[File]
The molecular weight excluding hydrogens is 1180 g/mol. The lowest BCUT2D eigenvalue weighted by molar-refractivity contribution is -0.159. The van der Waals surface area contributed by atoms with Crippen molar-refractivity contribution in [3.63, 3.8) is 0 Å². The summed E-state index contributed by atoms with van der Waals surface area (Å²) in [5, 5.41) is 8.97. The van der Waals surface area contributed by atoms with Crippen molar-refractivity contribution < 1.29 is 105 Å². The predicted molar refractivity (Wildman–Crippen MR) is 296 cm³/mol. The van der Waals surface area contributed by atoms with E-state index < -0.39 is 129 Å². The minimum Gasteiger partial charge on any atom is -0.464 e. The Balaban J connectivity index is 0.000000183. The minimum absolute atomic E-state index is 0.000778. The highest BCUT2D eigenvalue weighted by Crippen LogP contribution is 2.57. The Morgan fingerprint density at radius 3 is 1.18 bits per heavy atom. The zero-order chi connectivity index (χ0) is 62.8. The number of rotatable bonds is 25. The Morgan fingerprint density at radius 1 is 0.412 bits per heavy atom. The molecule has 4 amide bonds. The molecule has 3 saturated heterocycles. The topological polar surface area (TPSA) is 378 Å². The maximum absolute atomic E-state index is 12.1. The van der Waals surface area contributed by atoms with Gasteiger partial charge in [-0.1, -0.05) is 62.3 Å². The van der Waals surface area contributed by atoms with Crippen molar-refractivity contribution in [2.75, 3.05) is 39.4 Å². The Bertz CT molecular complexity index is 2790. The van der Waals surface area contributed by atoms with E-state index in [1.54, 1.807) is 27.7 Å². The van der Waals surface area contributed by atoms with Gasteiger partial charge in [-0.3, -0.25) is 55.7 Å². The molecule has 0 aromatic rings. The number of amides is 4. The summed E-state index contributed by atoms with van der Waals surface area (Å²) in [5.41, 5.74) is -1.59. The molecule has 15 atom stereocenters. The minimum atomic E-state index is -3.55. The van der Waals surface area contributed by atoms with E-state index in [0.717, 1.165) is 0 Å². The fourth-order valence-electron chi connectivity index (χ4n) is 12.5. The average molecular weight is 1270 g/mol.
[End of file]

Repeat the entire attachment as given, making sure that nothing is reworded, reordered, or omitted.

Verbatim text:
The molecular weight excluding hydrogens is 1180 g/mol. The lowest BCUT2D eigenvalue weighted by molar-refractivity contribution is -0.159. The van der Waals surface area contributed by atoms with Crippen molar-refractivity contribution in [3.63, 3.8) is 0 Å². The summed E-state index contributed by atoms with van der Waals surface area (Å²) in [5, 5.41) is 8.97. The van der Waals surface area contributed by atoms with Crippen molar-refractivity contribution < 1.29 is 105 Å². The predicted molar refractivity (Wildman–Crippen MR) is 296 cm³/mol. The van der Waals surface area contributed by atoms with E-state index < -0.39 is 129 Å². The minimum Gasteiger partial charge on any atom is -0.464 e. The Balaban J connectivity index is 0.000000183. The minimum absolute atomic E-state index is 0.000778. The highest BCUT2D eigenvalue weighted by Crippen LogP contribution is 2.57. The Morgan fingerprint density at radius 3 is 1.18 bits per heavy atom. The zero-order chi connectivity index (χ0) is 62.8. The number of rotatable bonds is 25. The Morgan fingerprint density at radius 1 is 0.412 bits per heavy atom. The molecule has 4 amide bonds. The molecule has 3 saturated heterocycles. The topological polar surface area (TPSA) is 378 Å². The maximum absolute atomic E-state index is 12.1. The van der Waals surface area contributed by atoms with Gasteiger partial charge in [-0.1, -0.05) is 62.3 Å². The van der Waals surface area contributed by atoms with Crippen molar-refractivity contribution in [2.75, 3.05) is 39.4 Å². The Bertz CT molecular complexity index is 2790. The van der Waals surface area contributed by atoms with E-state index in [1.54, 1.807) is 27.7 Å². The van der Waals surface area contributed by atoms with Gasteiger partial charge in [-0.3, -0.25) is 55.7 Å². The molecule has 0 aromatic rings. The number of amides is 4. The summed E-state index contributed by atoms with van der Waals surface area (Å²) in [5.41, 5.74) is -1.59. The molecule has 15 atom stereocenters. The minimum atomic E-state index is -3.55. The van der Waals surface area contributed by atoms with E-state index in [0.717, 1.165) is 0 Å². The fourth-order valence-electron chi connectivity index (χ4n) is 12.5. The average molecular weight is 1270 g/mol.